RECLAIMING OUR IDENTITY AND POWER THROUGH STREET ART
Elijah “Eljay” Mutua is a Kenyan-based Painter and Graffiti/Street artist based in Nairobi. He draws his inspiration from city life and the ongoings in urban areas. He is quite experimental but primarily works with acrylics and spray paint. He began his career as a Graffiti/Street artist in 2009 during the monthly Words and Pictures (WAPI) art showcase at The British Council and now has ten years of experience.
Eljay uses his art to portray African Identity and convey messages relevant to social issues facing the community because he believes that artists are agents of change. The community projects among other projects he has participated in have enabled him as a Street Artist to contribute to positive social transformation through rehabilitation and creation of vibrant public spaces for the community.
Eljay believes that our identity as Africans has gone through a lot of erosion historically. “When I started studying art I didn’t find much documentation about Kenyan artists and other African artists in our curriculum. They’re barely categorized up there with old masters of art and yet the Great Spanish Picasso was inspired by African masks at some point in his practice.”
This incredibly skilled artist believes that we should hold the pen that re-writes our history and reclaim our identity and power through what we practice since art is just but part of what identifies us as Africans. He also reasons that art wields the power to be impactful to the community and should be used for positivity. Through workshops, he has been able to connect with new creatives, inspire young and upcoming creatives to help them harness their creative energy.
Eljay draws his inspiration from an array of sources ranging from music, movies, books, Matatu culture, and city life experiences /ongoings in urban areas. Recently, he has been encouraged by Eliud Kipchoge the marathon runner. “He is the epitome of push our boundaries even in situations that seem impossible. He sparked the zeal in me to push my Graffiti/street art to higher levels.”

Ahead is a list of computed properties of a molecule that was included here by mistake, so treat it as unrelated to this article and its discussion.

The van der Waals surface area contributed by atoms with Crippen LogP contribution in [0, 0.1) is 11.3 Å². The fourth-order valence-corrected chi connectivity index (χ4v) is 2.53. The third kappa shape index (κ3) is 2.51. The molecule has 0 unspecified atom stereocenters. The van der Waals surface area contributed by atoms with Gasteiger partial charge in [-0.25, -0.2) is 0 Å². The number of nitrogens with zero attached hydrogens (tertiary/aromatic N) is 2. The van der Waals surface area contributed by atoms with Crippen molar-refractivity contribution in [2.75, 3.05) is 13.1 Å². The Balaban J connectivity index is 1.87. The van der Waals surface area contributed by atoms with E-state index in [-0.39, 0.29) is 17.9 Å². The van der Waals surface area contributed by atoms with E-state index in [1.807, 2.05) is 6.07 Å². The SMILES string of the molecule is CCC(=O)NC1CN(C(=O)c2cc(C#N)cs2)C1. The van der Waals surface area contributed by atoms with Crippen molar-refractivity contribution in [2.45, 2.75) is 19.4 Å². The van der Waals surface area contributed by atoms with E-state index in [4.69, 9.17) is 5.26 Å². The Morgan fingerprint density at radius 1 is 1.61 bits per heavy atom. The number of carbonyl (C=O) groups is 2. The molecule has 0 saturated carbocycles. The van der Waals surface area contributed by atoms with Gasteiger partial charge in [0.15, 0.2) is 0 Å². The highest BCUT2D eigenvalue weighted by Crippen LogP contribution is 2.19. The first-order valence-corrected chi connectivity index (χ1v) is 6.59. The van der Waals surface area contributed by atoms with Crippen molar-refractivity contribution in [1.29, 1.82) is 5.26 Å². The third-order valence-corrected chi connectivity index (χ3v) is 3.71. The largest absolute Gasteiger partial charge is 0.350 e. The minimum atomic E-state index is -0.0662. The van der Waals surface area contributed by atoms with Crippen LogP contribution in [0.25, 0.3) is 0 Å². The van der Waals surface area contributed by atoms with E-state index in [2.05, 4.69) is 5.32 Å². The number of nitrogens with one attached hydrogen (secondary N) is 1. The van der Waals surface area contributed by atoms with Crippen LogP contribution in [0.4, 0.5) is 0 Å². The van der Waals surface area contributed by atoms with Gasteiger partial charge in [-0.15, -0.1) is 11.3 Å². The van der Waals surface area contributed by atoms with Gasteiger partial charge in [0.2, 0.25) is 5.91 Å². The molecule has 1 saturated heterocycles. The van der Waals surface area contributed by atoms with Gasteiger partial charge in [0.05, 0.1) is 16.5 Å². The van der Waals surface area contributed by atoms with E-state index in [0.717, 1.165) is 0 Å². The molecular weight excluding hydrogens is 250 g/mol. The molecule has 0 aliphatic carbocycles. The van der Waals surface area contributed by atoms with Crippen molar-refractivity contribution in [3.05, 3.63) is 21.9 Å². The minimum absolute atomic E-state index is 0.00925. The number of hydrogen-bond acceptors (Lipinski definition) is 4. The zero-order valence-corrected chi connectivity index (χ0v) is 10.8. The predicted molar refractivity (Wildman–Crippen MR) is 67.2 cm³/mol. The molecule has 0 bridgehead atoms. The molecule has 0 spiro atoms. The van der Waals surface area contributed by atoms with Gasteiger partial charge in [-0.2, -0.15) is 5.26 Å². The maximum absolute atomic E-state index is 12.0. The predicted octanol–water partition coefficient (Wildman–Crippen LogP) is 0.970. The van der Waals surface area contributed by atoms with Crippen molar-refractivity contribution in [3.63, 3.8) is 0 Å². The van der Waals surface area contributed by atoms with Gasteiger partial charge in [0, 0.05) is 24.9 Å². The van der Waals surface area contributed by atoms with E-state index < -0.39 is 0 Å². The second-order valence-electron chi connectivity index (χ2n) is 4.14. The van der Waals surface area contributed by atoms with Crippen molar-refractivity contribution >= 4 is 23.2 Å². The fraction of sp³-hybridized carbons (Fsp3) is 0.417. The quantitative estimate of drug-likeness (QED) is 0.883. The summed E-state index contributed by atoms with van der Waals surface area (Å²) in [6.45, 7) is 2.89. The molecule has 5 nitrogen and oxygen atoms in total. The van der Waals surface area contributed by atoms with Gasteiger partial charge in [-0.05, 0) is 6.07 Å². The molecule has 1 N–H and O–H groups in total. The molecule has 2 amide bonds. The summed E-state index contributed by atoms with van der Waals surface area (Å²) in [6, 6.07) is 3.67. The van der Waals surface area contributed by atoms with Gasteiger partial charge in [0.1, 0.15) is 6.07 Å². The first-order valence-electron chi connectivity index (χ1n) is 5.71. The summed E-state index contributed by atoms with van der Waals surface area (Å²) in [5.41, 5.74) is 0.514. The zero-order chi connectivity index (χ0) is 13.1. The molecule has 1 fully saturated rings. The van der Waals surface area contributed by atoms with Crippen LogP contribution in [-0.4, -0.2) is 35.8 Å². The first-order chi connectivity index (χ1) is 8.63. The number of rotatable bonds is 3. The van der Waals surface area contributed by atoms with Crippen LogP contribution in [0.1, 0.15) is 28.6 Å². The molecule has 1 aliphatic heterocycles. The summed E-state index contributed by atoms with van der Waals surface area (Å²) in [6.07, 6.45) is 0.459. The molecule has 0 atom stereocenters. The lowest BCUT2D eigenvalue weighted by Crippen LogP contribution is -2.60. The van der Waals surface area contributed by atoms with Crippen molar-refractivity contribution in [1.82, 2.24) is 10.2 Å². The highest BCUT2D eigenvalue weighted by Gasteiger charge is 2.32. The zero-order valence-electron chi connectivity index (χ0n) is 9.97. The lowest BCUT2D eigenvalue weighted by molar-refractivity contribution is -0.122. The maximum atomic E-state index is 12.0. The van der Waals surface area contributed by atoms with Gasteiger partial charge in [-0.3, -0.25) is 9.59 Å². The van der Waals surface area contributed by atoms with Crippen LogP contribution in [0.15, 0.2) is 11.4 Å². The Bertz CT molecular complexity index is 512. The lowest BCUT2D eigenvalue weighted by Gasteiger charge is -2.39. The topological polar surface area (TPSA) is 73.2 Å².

Eljay has participated in several street art projects locally in Kenya: Koch festival, Africans Street Art Festival (Uganda) and Street Diaries. He has also participated in several group exhibitions locally at Alliance Francaise, Railways Museum, Michael Joseph center and Kenya Art Fair in 2015 & 2016. He emerged second in the Kenya Art Fair 2016 Graffiti competition and won the Sondeka Award 2019 in the Street artist category. His ultimate goal is to have a collaborative project; a Graffiti festival with African Graffiti/Street artists in any public space in an African city.
The artist enjoys the creative freedom that is granted to him by his clients when working on projects. The unlimited freedom of exploring his imagination. Art generally is therapeutic and it helps him keep up his cognitive abilities. Graffiti/street art is mostly outdoors and it is visible to a larger number of people in the public unlike exhibiting work in an enclosed space like a gallery so it is easier to have your message reach a greater audience.
Despite his exciting journey, Eljay has faced some challenges such as;
1)Accessing affordable art material (most of the materials artists use are imported.) This, in turn, makes the end product a bit pricey.
2)Access to spaces to paint.
3)Convincing the general public the difference between Graffiti and vandalism. The line between the two has always been blurry.
He continues to follow his passion in hope of someday curbing these setbacks. Eljay is the epitome of courage, dedication, and creativity; he shares with us some advice that says, “No one is you and that is your superpower.”